Intel Sees PCs Stabilize, but Mobile Business Still an Issue

 
 
By Jeffrey Burt  |  Posted 2014-04-15 Email Print this article Print
 
 
 
 
 
 
 


The Data Center Group, which officials had said had underperformed in some areas last year, saw revenue gains of 11 percent, hitting $3.1 billion, due in part by the vendor's ability to sell chips into servers used in cloud and hyperscale environments. Officials earlier this year said they expected the data center business to rebound this year as the global economy improved and organizations began embracing Intel's Xeon server chip portfolio, which was refreshed in 2013 and earlier this year.

However, it's the mobile chip space—dominated by systems-on-a-chip (SoCs) designed by ARM and made by various manufacturing partners, including Qualcomm, the top mobile chip maker—that Intel has been focusing much of its efforts in over the past several years. The company has been improving the performance of its chips while driving down their power consumption in hopes of challenging ARM in the all-important market.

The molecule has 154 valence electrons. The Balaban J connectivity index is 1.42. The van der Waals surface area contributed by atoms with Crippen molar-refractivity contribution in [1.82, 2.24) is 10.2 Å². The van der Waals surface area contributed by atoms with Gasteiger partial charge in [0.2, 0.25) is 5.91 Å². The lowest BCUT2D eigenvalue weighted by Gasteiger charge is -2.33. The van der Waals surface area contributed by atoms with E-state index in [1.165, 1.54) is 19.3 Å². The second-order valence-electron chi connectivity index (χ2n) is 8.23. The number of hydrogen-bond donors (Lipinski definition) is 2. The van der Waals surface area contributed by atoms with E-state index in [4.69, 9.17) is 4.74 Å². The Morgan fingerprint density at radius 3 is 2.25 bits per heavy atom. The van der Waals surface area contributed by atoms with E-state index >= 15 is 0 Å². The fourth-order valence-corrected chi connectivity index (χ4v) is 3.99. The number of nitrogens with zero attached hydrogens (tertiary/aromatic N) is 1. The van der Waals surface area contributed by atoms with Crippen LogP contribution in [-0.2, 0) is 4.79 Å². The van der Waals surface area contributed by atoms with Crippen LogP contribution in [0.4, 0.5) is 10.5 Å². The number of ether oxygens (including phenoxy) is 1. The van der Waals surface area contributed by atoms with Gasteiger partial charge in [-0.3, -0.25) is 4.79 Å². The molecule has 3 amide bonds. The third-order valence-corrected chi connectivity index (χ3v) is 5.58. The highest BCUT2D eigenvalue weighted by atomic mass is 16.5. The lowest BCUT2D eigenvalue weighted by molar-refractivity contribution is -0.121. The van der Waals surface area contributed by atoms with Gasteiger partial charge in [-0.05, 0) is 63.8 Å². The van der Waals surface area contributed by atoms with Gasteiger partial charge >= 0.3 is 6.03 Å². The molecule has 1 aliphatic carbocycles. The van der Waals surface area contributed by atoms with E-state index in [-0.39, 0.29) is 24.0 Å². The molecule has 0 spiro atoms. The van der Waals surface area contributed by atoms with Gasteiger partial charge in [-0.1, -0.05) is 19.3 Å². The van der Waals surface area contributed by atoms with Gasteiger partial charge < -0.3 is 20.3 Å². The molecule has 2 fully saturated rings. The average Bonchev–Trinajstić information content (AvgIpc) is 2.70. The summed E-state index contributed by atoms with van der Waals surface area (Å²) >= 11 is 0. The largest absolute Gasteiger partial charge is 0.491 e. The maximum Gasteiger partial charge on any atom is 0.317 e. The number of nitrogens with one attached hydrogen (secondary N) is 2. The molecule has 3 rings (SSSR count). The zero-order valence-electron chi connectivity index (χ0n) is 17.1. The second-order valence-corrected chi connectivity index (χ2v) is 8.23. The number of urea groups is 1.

The company's processors support not only Windows, but also Google's Android and Chrome operating systems, and this year Intel is on track to launch 14-nanometer mobile chips, like the Atom "Braswell" SoC for PCs and convertible systems, and "Cherry Trail" for tablets. Both will succeed current 22nm "Bay Trail" chips.

"Intel must pick up the pace for its tablet sales to successfully achieve this goal and its next Atom chip, Cherry Trail, which will succeed the firm's Bay Trail chip when it becomes available in 2H14, will be a critical part of this strategy," Stephen Belanger, an analyst with Technology Business Research, said in a research note. "Cherry Trail will be used in tablets and low-end PCs, and the chip's 14 nm manufacturing process will provide faster processing and improved battery life than the 22 nm Bay Trail chip. … The release of Cherry Trail will not make Bay Trail obsolete, as Intel will leverage both chips to cover all spectrums of the tablet market. Cherry Trail will be marketed in high-end devices and Bay Trail delivered in the low-end."

Intel also is looking to expand its cellular chip portfolio, as it looks to grow sales of its new XMM 7260 4G Long-Term Evolution (LTE) platform—which the company unveiled at the Mobile World Congress 2014 show in February—while drawing down its inventory of 3G chips.



 
 
 
 
 
 
 
 
 
 
 
 
 

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